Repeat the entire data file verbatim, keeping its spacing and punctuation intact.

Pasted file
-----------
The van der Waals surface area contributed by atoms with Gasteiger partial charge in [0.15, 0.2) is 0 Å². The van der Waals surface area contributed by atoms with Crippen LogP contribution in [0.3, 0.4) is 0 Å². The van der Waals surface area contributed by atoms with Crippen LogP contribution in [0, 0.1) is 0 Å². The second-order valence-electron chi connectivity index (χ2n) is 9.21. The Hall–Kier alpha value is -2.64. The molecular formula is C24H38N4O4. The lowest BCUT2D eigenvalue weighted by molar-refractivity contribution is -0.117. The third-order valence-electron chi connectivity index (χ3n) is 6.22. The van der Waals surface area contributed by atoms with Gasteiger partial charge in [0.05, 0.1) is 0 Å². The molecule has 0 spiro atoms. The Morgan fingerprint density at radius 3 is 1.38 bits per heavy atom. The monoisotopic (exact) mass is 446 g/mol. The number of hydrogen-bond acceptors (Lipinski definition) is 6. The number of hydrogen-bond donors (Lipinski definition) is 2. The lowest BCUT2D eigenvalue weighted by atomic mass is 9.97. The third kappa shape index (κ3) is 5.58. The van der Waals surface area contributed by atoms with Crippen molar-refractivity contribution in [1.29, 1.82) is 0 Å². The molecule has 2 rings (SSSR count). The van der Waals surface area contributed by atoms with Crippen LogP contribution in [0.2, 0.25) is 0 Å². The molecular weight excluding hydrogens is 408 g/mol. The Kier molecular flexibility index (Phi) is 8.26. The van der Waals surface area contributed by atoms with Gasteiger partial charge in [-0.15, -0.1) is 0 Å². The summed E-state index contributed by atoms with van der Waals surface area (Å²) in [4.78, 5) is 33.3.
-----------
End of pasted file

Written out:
The van der Waals surface area contributed by atoms with Gasteiger partial charge in [0.15, 0.2) is 0 Å². The van der Waals surface area contributed by atoms with Crippen LogP contribution in [0.3, 0.4) is 0 Å². The van der Waals surface area contributed by atoms with Crippen LogP contribution in [0, 0.1) is 0 Å². The second-order valence-electron chi connectivity index (χ2n) is 9.21. The Hall–Kier alpha value is -2.64. The molecular formula is C24H38N4O4. The lowest BCUT2D eigenvalue weighted by molar-refractivity contribution is -0.117. The third-order valence-electron chi connectivity index (χ3n) is 6.22. The van der Waals surface area contributed by atoms with Gasteiger partial charge in [0.05, 0.1) is 0 Å². The molecule has 0 spiro atoms. The Morgan fingerprint density at radius 3 is 1.38 bits per heavy atom. The monoisotopic (exact) mass is 446 g/mol. The number of hydrogen-bond acceptors (Lipinski definition) is 6. The number of hydrogen-bond donors (Lipinski definition) is 2. The lowest BCUT2D eigenvalue weighted by atomic mass is 9.97. The third kappa shape index (κ3) is 5.58. The van der Waals surface area contributed by atoms with Crippen molar-refractivity contribution in [1.29, 1.82) is 0 Å². The molecule has 2 rings (SSSR count). The van der Waals surface area contributed by atoms with Crippen LogP contribution in [0.2, 0.25) is 0 Å². The molecular weight excluding hydrogens is 408 g/mol. The Kier molecular flexibility index (Phi) is 8.26. The van der Waals surface area contributed by atoms with Gasteiger partial charge in [-0.15, -0.1) is 0 Å². The summed E-state index contributed by atoms with van der Waals surface area (Å²) in [4.78, 5) is 33.3.